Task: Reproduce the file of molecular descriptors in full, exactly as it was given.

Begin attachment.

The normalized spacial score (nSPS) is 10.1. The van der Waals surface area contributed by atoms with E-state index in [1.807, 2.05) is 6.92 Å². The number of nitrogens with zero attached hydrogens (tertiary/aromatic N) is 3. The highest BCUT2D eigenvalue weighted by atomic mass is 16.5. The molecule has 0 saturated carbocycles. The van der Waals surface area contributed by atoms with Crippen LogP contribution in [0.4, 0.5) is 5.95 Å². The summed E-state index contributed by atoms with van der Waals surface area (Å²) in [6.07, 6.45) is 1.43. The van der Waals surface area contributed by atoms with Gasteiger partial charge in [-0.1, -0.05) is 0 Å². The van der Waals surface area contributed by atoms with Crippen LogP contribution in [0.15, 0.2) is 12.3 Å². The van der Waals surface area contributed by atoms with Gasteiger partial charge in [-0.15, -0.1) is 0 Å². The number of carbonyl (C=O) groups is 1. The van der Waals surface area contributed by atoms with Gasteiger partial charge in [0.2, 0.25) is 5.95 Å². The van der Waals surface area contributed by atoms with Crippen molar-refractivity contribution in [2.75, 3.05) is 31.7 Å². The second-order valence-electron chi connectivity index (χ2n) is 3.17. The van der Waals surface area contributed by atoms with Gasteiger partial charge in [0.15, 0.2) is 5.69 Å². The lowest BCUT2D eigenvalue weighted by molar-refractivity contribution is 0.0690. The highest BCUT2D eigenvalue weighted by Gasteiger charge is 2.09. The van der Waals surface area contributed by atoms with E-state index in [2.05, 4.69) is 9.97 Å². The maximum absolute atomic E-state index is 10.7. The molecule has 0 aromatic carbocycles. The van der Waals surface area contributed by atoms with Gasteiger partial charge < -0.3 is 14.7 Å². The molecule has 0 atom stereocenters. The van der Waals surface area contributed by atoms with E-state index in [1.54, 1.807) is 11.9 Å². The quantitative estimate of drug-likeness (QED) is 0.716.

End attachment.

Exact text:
The normalized spacial score (nSPS) is 10.1. The van der Waals surface area contributed by atoms with E-state index in [1.807, 2.05) is 6.92 Å². The number of nitrogens with zero attached hydrogens (tertiary/aromatic N) is 3. The highest BCUT2D eigenvalue weighted by atomic mass is 16.5. The molecule has 0 saturated carbocycles. The van der Waals surface area contributed by atoms with Crippen LogP contribution in [0.4, 0.5) is 5.95 Å². The summed E-state index contributed by atoms with van der Waals surface area (Å²) in [6.07, 6.45) is 1.43. The van der Waals surface area contributed by atoms with Gasteiger partial charge in [-0.1, -0.05) is 0 Å². The van der Waals surface area contributed by atoms with Crippen LogP contribution in [0.15, 0.2) is 12.3 Å². The van der Waals surface area contributed by atoms with Gasteiger partial charge in [-0.15, -0.1) is 0 Å². The number of carbonyl (C=O) groups is 1. The van der Waals surface area contributed by atoms with Gasteiger partial charge in [0.2, 0.25) is 5.95 Å². The van der Waals surface area contributed by atoms with Crippen molar-refractivity contribution in [2.75, 3.05) is 31.7 Å². The second-order valence-electron chi connectivity index (χ2n) is 3.17. The van der Waals surface area contributed by atoms with Gasteiger partial charge in [0.15, 0.2) is 5.69 Å². The lowest BCUT2D eigenvalue weighted by molar-refractivity contribution is 0.0690. The highest BCUT2D eigenvalue weighted by Gasteiger charge is 2.09. The van der Waals surface area contributed by atoms with E-state index in [2.05, 4.69) is 9.97 Å². The maximum absolute atomic E-state index is 10.7. The molecule has 0 aromatic carbocycles. The van der Waals surface area contributed by atoms with Gasteiger partial charge < -0.3 is 14.7 Å². The molecule has 0 atom stereocenters. The van der Waals surface area contributed by atoms with E-state index in [1.54, 1.807) is 11.9 Å². The quantitative estimate of drug-likeness (QED) is 0.716.